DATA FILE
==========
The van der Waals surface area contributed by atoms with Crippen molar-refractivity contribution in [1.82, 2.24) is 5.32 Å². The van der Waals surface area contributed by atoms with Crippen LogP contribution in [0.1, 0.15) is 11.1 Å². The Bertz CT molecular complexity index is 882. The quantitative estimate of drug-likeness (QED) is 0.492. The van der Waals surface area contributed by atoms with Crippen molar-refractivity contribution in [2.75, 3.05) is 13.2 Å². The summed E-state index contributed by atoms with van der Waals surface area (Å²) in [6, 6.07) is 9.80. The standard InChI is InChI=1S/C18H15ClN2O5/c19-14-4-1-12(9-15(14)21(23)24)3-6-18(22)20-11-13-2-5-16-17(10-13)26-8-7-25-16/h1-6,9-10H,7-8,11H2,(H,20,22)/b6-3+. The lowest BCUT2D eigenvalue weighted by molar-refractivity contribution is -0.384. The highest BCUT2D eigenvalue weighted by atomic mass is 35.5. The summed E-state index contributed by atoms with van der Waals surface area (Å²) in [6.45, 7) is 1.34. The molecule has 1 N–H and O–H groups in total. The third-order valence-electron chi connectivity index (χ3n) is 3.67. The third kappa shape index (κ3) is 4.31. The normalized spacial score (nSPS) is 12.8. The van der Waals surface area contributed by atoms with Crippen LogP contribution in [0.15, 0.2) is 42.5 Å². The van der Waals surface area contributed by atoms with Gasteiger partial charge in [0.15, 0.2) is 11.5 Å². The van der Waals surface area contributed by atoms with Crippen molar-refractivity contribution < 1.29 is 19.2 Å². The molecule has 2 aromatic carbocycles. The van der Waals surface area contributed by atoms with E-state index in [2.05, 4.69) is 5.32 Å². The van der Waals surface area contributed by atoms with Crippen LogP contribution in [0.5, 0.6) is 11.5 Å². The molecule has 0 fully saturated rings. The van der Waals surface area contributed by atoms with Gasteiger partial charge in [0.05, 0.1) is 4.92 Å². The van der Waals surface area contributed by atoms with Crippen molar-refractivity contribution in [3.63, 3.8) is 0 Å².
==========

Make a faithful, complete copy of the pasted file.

The van der Waals surface area contributed by atoms with Crippen molar-refractivity contribution in [1.82, 2.24) is 5.32 Å². The van der Waals surface area contributed by atoms with Crippen LogP contribution in [0.1, 0.15) is 11.1 Å². The Bertz CT molecular complexity index is 882. The quantitative estimate of drug-likeness (QED) is 0.492. The van der Waals surface area contributed by atoms with Crippen molar-refractivity contribution in [2.75, 3.05) is 13.2 Å². The summed E-state index contributed by atoms with van der Waals surface area (Å²) in [6, 6.07) is 9.80. The standard InChI is InChI=1S/C18H15ClN2O5/c19-14-4-1-12(9-15(14)21(23)24)3-6-18(22)20-11-13-2-5-16-17(10-13)26-8-7-25-16/h1-6,9-10H,7-8,11H2,(H,20,22)/b6-3+. The lowest BCUT2D eigenvalue weighted by molar-refractivity contribution is -0.384. The highest BCUT2D eigenvalue weighted by atomic mass is 35.5. The summed E-state index contributed by atoms with van der Waals surface area (Å²) in [6.45, 7) is 1.34. The molecule has 1 N–H and O–H groups in total. The third-order valence-electron chi connectivity index (χ3n) is 3.67. The third kappa shape index (κ3) is 4.31. The normalized spacial score (nSPS) is 12.8. The van der Waals surface area contributed by atoms with Crippen LogP contribution in [0.15, 0.2) is 42.5 Å². The van der Waals surface area contributed by atoms with Gasteiger partial charge in [0.15, 0.2) is 11.5 Å². The van der Waals surface area contributed by atoms with Crippen molar-refractivity contribution < 1.29 is 19.2 Å². The molecule has 2 aromatic carbocycles. The van der Waals surface area contributed by atoms with E-state index in [2.05, 4.69) is 5.32 Å². The van der Waals surface area contributed by atoms with Crippen LogP contribution in [0.5, 0.6) is 11.5 Å². The molecule has 0 fully saturated rings. The van der Waals surface area contributed by atoms with Gasteiger partial charge in [0.05, 0.1) is 4.92 Å². The van der Waals surface area contributed by atoms with Crippen molar-refractivity contribution in [3.63, 3.8) is 0 Å².